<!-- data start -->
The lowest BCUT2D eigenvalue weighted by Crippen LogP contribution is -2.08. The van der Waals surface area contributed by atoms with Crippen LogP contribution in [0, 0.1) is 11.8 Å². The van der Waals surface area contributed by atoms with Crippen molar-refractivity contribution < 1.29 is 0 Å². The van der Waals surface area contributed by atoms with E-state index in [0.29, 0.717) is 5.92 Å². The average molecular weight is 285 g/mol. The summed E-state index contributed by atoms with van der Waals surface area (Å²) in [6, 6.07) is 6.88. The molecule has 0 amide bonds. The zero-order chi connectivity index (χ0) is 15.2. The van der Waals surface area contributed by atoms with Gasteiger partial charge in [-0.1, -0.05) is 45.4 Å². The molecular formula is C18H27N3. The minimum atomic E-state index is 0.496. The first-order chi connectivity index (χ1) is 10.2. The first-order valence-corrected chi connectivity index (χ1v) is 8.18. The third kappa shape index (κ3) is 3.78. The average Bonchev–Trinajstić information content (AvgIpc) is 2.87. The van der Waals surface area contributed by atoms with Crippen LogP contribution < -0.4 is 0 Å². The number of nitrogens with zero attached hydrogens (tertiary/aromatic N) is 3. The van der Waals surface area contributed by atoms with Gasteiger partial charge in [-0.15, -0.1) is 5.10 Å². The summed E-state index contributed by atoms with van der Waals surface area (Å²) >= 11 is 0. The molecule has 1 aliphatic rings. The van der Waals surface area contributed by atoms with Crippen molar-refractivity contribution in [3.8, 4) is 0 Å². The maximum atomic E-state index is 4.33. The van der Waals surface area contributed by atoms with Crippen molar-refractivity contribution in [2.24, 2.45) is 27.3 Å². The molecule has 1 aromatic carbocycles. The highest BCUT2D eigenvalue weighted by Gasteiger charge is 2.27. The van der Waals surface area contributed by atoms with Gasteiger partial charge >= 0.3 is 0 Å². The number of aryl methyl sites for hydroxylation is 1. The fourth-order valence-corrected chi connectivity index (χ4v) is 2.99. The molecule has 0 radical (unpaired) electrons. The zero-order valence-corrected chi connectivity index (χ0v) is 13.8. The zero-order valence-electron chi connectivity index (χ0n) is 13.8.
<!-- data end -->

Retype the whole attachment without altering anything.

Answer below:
The lowest BCUT2D eigenvalue weighted by Crippen LogP contribution is -2.08. The van der Waals surface area contributed by atoms with Crippen LogP contribution in [0, 0.1) is 11.8 Å². The van der Waals surface area contributed by atoms with Crippen molar-refractivity contribution < 1.29 is 0 Å². The van der Waals surface area contributed by atoms with E-state index in [0.29, 0.717) is 5.92 Å². The average molecular weight is 285 g/mol. The summed E-state index contributed by atoms with van der Waals surface area (Å²) in [6, 6.07) is 6.88. The molecule has 0 amide bonds. The zero-order chi connectivity index (χ0) is 15.2. The van der Waals surface area contributed by atoms with Gasteiger partial charge in [-0.1, -0.05) is 45.4 Å². The molecular formula is C18H27N3. The minimum atomic E-state index is 0.496. The first-order chi connectivity index (χ1) is 10.2. The first-order valence-corrected chi connectivity index (χ1v) is 8.18. The third kappa shape index (κ3) is 3.78. The average Bonchev–Trinajstić information content (AvgIpc) is 2.87. The van der Waals surface area contributed by atoms with Crippen LogP contribution < -0.4 is 0 Å². The number of nitrogens with zero attached hydrogens (tertiary/aromatic N) is 3. The van der Waals surface area contributed by atoms with Gasteiger partial charge in [-0.15, -0.1) is 5.10 Å². The summed E-state index contributed by atoms with van der Waals surface area (Å²) >= 11 is 0. The molecule has 1 aliphatic rings. The van der Waals surface area contributed by atoms with Crippen molar-refractivity contribution in [3.8, 4) is 0 Å². The maximum atomic E-state index is 4.33. The van der Waals surface area contributed by atoms with Crippen molar-refractivity contribution in [2.24, 2.45) is 27.3 Å². The molecule has 1 aromatic carbocycles. The highest BCUT2D eigenvalue weighted by Gasteiger charge is 2.27. The van der Waals surface area contributed by atoms with Gasteiger partial charge >= 0.3 is 0 Å². The number of aryl methyl sites for hydroxylation is 1. The fourth-order valence-corrected chi connectivity index (χ4v) is 2.99. The molecule has 0 radical (unpaired) electrons. The zero-order valence-corrected chi connectivity index (χ0v) is 13.8. The zero-order valence-electron chi connectivity index (χ0n) is 13.8.